As doctors continue to dismiss emerging health issues and top researchers refuse to attribute abnormalities to radiation, the Japanese medical establishment, too, has lost the trust of an increasingly savvy sector of the Japanese population.
In a recent example, this month the Fukushima prefecture presented the findings of its latest Health Survey, which showed that over 42 percent of the 47,000 children examined have thyroid nodules or cysts – far above the 1.6 percent measured in the only other study of its kind conducted in Nagasaki in 2001.
Yet when asked about a link to radiation exposure, Dr. Shinichi Suzuki, a researcher at Fukushima Medical University who headed the survey, suggested to German TV channel ZDF that the findings may instead reflect Japanese children’s seafood-rich diet.
“Suzuki is lying to the Japanese people,” Dr. Yurika Hashimoto, a pediatrician with 15 years of experience, told IPS. “People are not believing them anymore.”
Hashimoto made no secret of her distrust in much of the information issued by government and the highest ranks of the medical establishment. Recently, to limit her own exposure to radiation, she relocated to Osaka from Tokyo, where she was trained and used to run her clinic.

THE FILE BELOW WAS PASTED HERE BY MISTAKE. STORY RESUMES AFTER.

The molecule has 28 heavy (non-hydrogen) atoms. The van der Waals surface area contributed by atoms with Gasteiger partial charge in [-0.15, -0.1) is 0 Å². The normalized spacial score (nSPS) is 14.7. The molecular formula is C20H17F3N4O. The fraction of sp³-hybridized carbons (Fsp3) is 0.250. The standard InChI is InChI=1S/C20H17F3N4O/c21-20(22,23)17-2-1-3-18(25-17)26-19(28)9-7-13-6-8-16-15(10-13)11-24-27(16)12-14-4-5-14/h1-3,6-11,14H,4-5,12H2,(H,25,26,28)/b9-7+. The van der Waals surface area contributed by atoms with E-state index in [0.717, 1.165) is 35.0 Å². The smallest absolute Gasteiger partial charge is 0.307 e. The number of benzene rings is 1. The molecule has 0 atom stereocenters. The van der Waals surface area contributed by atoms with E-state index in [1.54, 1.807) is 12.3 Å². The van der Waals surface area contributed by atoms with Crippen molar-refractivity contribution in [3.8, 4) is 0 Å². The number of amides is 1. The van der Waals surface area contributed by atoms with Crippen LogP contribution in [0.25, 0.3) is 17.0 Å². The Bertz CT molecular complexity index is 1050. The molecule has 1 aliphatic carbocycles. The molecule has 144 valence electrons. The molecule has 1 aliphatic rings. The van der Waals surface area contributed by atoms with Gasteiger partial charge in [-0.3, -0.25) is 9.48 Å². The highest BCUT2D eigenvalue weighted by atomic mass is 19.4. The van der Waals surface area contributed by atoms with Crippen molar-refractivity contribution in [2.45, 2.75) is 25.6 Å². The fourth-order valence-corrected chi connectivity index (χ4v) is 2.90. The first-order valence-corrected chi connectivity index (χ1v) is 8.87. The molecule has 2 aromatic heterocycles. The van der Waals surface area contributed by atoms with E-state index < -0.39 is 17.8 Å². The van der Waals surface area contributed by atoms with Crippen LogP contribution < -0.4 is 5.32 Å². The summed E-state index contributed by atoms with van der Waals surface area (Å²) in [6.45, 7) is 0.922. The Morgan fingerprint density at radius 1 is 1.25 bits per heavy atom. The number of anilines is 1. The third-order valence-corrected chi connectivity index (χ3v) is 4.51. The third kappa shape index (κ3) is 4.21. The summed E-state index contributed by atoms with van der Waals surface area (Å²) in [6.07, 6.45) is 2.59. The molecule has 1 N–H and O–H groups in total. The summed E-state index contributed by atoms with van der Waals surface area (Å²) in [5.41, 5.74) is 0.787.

Diarrhea, nose bleeds, skin infections and conjunctivitis are among a plethora of symptoms she has increasingly seen in her patients, both in and outside of the Fukushima prefecture, since the March 2011 disaster.
When they bring these symptoms to other doctors, however, patients are frequently ridiculed or ignored, according to Hashimoto.
Citizens become activists
Shizuoka resident Kazko Kawai, who lives about five hours from Fukushima, felt removed from the nuclear crisis until local government officials near her hometown decided to start burning contaminated debris that had washed up in her region, she told IPS during a recent visit to New York. She has been part of the advocacy group Voices for Lively Spring ever since.
Kawai reached out to a handful of international physicians to invite them on a five-city tour that would serve as a travelling clinic and information centre for concerned citizens.